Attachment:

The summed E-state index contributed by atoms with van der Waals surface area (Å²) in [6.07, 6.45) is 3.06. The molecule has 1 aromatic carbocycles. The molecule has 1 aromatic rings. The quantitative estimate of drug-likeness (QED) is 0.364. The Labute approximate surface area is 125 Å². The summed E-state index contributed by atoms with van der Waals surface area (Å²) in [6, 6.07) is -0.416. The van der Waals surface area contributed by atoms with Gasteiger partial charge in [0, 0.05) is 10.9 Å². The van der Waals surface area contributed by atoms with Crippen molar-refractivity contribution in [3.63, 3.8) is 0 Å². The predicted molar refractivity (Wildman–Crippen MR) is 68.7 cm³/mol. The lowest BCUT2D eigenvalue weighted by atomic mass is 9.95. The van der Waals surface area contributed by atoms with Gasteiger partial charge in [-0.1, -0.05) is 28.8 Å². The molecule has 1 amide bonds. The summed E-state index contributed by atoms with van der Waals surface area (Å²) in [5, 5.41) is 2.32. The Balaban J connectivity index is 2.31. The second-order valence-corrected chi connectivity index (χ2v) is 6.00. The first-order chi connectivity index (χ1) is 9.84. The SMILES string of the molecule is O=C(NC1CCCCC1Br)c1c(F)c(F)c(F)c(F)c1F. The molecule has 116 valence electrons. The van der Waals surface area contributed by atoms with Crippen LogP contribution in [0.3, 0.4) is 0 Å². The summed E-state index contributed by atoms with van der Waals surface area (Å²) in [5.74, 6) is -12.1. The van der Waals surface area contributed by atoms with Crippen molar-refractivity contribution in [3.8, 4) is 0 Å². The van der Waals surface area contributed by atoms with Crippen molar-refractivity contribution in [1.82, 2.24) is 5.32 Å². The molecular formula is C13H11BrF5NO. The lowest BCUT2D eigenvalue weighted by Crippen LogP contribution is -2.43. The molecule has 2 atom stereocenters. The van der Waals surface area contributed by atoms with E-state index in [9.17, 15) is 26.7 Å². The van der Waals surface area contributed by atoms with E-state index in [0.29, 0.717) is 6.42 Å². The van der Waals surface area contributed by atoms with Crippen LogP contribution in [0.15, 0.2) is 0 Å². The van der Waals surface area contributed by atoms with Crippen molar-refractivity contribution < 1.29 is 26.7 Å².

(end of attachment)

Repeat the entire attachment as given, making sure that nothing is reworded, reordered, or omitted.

The summed E-state index contributed by atoms with van der Waals surface area (Å²) in [6.07, 6.45) is 3.06. The molecule has 1 aromatic carbocycles. The molecule has 1 aromatic rings. The quantitative estimate of drug-likeness (QED) is 0.364. The Labute approximate surface area is 125 Å². The summed E-state index contributed by atoms with van der Waals surface area (Å²) in [6, 6.07) is -0.416. The van der Waals surface area contributed by atoms with Gasteiger partial charge in [0, 0.05) is 10.9 Å². The van der Waals surface area contributed by atoms with Crippen molar-refractivity contribution in [3.63, 3.8) is 0 Å². The predicted molar refractivity (Wildman–Crippen MR) is 68.7 cm³/mol. The lowest BCUT2D eigenvalue weighted by atomic mass is 9.95. The van der Waals surface area contributed by atoms with Gasteiger partial charge in [-0.1, -0.05) is 28.8 Å². The molecule has 1 amide bonds. The summed E-state index contributed by atoms with van der Waals surface area (Å²) in [5, 5.41) is 2.32. The Balaban J connectivity index is 2.31. The second-order valence-corrected chi connectivity index (χ2v) is 6.00. The first-order chi connectivity index (χ1) is 9.84. The SMILES string of the molecule is O=C(NC1CCCCC1Br)c1c(F)c(F)c(F)c(F)c1F. The molecule has 116 valence electrons. The van der Waals surface area contributed by atoms with Crippen LogP contribution in [0.3, 0.4) is 0 Å². The summed E-state index contributed by atoms with van der Waals surface area (Å²) in [5.74, 6) is -12.1. The van der Waals surface area contributed by atoms with Crippen molar-refractivity contribution in [3.8, 4) is 0 Å². The van der Waals surface area contributed by atoms with Crippen molar-refractivity contribution in [1.82, 2.24) is 5.32 Å². The molecular formula is C13H11BrF5NO. The lowest BCUT2D eigenvalue weighted by Crippen LogP contribution is -2.43. The molecule has 2 atom stereocenters. The van der Waals surface area contributed by atoms with E-state index in [9.17, 15) is 26.7 Å². The van der Waals surface area contributed by atoms with E-state index in [0.29, 0.717) is 6.42 Å². The van der Waals surface area contributed by atoms with Crippen LogP contribution in [0.15, 0.2) is 0 Å². The van der Waals surface area contributed by atoms with Crippen molar-refractivity contribution < 1.29 is 26.7 Å².